Ash Wednesday: Washed and Ready

“Beware of practicing your piety before others in order to be seen by them; for then you have no reward from your Father in heaven. 
“So whenever you give alms, do not sound a trumpet before you, as the hypocrites do in the synagogues and in the streets, so that they may be praised by others. Truly I tell you, they have received their reward. But when you give alms, do not let your left hand know what your right hand is doing, so that your alms may be done in secret; and your Father who sees in secret will reward you. 
“And whenever you pray, do not be like the hypocrites; for they love to stand and pray in the synagogues and at the street corners, so that they may be seen by others. Truly I tell you, they have received their reward. But whenever you pray, go into your room and shut the door and pray to your Father who is in secret; and your Father who sees in secret will reward you. 
16 “And whenever you fast, do not look dismal, like the hypocrites, for they disfigure their faces so as to show others that they are fasting. Truly I tell you, they have received their reward. 17 But when you fast, put oil on your head and wash your face, 18 so that your fasting may be seen not by others but by your Father who is in secret; and your Father who sees in secret will reward you. 
19 “Do not store up for yourselves treasures on earth, where moth and rust consume and where thieves break in and steal; 20 but store up for yourselves treasures in heaven, where neither moth nor rust consumes and where thieves do not break in and steal.21 For where your treasure is, there your heart will be also.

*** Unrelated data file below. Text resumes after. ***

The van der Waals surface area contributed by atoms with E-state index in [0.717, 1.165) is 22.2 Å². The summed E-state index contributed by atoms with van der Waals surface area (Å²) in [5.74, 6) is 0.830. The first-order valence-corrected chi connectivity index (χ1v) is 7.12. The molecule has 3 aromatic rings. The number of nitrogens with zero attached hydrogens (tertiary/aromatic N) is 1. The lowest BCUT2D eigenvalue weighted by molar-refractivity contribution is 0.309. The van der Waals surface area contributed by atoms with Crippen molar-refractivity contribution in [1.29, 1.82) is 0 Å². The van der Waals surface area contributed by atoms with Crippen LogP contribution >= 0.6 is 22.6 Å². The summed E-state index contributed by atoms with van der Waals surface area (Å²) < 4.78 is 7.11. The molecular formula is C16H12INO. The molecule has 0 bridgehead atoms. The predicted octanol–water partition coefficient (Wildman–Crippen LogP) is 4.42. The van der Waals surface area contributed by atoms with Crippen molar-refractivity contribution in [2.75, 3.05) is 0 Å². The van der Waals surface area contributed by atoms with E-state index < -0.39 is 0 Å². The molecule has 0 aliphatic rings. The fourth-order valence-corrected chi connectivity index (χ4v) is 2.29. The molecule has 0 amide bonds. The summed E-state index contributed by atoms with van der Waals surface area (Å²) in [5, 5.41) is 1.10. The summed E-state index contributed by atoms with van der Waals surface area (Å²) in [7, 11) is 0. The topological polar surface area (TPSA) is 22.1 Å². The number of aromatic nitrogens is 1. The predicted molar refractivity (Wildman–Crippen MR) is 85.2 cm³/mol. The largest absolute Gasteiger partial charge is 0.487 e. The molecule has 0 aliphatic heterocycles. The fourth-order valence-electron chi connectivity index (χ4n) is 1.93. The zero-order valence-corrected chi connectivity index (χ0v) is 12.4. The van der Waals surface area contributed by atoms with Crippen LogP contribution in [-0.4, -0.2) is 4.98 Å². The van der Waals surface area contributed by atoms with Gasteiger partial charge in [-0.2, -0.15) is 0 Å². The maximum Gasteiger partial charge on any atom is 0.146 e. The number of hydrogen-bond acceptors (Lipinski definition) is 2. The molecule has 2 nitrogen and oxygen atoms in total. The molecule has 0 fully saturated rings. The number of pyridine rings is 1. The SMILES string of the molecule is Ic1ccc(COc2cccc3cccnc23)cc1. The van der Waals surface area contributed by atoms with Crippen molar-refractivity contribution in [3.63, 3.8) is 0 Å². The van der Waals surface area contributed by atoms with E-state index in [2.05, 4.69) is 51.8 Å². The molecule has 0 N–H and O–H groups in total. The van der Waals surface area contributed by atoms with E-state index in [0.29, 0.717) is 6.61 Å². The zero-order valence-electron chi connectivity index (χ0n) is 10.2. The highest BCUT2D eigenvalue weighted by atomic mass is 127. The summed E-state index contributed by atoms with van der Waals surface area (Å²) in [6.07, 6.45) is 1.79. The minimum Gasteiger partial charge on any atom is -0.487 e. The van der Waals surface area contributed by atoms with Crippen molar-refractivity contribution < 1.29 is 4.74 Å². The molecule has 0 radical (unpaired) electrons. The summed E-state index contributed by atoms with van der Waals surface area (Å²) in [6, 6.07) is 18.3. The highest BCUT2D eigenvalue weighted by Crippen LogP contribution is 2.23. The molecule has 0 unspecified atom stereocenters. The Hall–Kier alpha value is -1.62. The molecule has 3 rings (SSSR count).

The Lenten journey begins today. Millions of Christians will participate in some kind of service of worship at which a mark of ash will be placed on their forehead. It might be a cross or simply a line.  The mark serves as a sign that one is a penitent, a person who seeks to make amends with their lives. Sackcloth and ashes were used in ancient Israel as a sign of grief, and this sign was carried into Christianity.  So, we are marked – hopefully we have committed to turning our lives in a new direction.

                Of course, in engaging in this ritual we seem to be countermanding Jesus’ own guidelines for public piety.  In these two sections of Matthew 6, Jesus calls on his followers to refrain from public displays of piety (PDP for short). If you’re giving alms, then do so quietly. No need to announce the sum of your gift.  No need for a plaque.  When you pray, find a quiet place – out of the view of the public and offer your prayers.  Don’t worry, even if your neighbors don’t see you, God sees and hears. 

                As for fasting, when you fast, don’t make a show of it.  Don’t let everyone see how dismal you’re feeling.  Don’t disfigure your face (put ash on it?).  Instead, wash up and make yourself presentable.  Let God determine your blessings – don’t go looking for public acclaim.

                Of course, egos need stroking.  We all need to be told we’re doing a good job. If we’re going to be pious then surely there should be some recognition.  Shouldn’t there?  Jesus doesn’t think so.  But then we go to church and we allow our faces to be disfigured.  We may even where that smudge on our foreheads all day.  Who knows, with the advent of the Selfie, we might even post a Selfie on Facebook or Instagram so our friends can see how pious we really are. 

                Ultimately the message here is about where we store up spiritual treasure – blessings.  That is, where is the heart? Is the heart pursuing the praise of the world for our acts of piety, or is the heart with God where moths, rust, and thieves will not be a threat? That is a question to be asked daily, not just on Ash Wednesday.  So, let us wash up and go on our way because God is on the go!


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